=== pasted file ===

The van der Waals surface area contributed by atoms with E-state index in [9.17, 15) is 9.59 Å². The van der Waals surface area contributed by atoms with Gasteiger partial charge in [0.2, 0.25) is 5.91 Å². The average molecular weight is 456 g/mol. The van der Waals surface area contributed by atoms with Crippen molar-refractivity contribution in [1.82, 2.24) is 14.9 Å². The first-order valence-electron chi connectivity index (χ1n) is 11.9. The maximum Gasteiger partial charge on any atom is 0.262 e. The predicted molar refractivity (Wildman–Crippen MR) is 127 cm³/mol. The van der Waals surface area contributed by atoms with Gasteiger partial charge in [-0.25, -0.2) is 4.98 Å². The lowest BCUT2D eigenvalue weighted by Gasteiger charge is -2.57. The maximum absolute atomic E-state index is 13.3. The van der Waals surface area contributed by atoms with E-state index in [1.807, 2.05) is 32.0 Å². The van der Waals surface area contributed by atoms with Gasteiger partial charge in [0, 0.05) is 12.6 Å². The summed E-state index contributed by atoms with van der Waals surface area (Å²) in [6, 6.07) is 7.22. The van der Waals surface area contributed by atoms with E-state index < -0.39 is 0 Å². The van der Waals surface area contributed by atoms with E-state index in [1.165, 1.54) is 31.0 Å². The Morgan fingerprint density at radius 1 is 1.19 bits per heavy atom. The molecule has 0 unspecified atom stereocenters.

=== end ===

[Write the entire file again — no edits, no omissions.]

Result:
The van der Waals surface area contributed by atoms with E-state index in [9.17, 15) is 9.59 Å². The van der Waals surface area contributed by atoms with Gasteiger partial charge in [0.2, 0.25) is 5.91 Å². The average molecular weight is 456 g/mol. The van der Waals surface area contributed by atoms with Crippen molar-refractivity contribution in [1.82, 2.24) is 14.9 Å². The first-order valence-electron chi connectivity index (χ1n) is 11.9. The maximum Gasteiger partial charge on any atom is 0.262 e. The predicted molar refractivity (Wildman–Crippen MR) is 127 cm³/mol. The van der Waals surface area contributed by atoms with Gasteiger partial charge in [-0.25, -0.2) is 4.98 Å². The lowest BCUT2D eigenvalue weighted by Gasteiger charge is -2.57. The maximum absolute atomic E-state index is 13.3. The van der Waals surface area contributed by atoms with E-state index in [1.807, 2.05) is 32.0 Å². The van der Waals surface area contributed by atoms with Gasteiger partial charge in [0, 0.05) is 12.6 Å². The summed E-state index contributed by atoms with van der Waals surface area (Å²) in [6, 6.07) is 7.22. The van der Waals surface area contributed by atoms with E-state index < -0.39 is 0 Å². The van der Waals surface area contributed by atoms with E-state index in [1.165, 1.54) is 31.0 Å². The Morgan fingerprint density at radius 1 is 1.19 bits per heavy atom. The molecule has 0 unspecified atom stereocenters.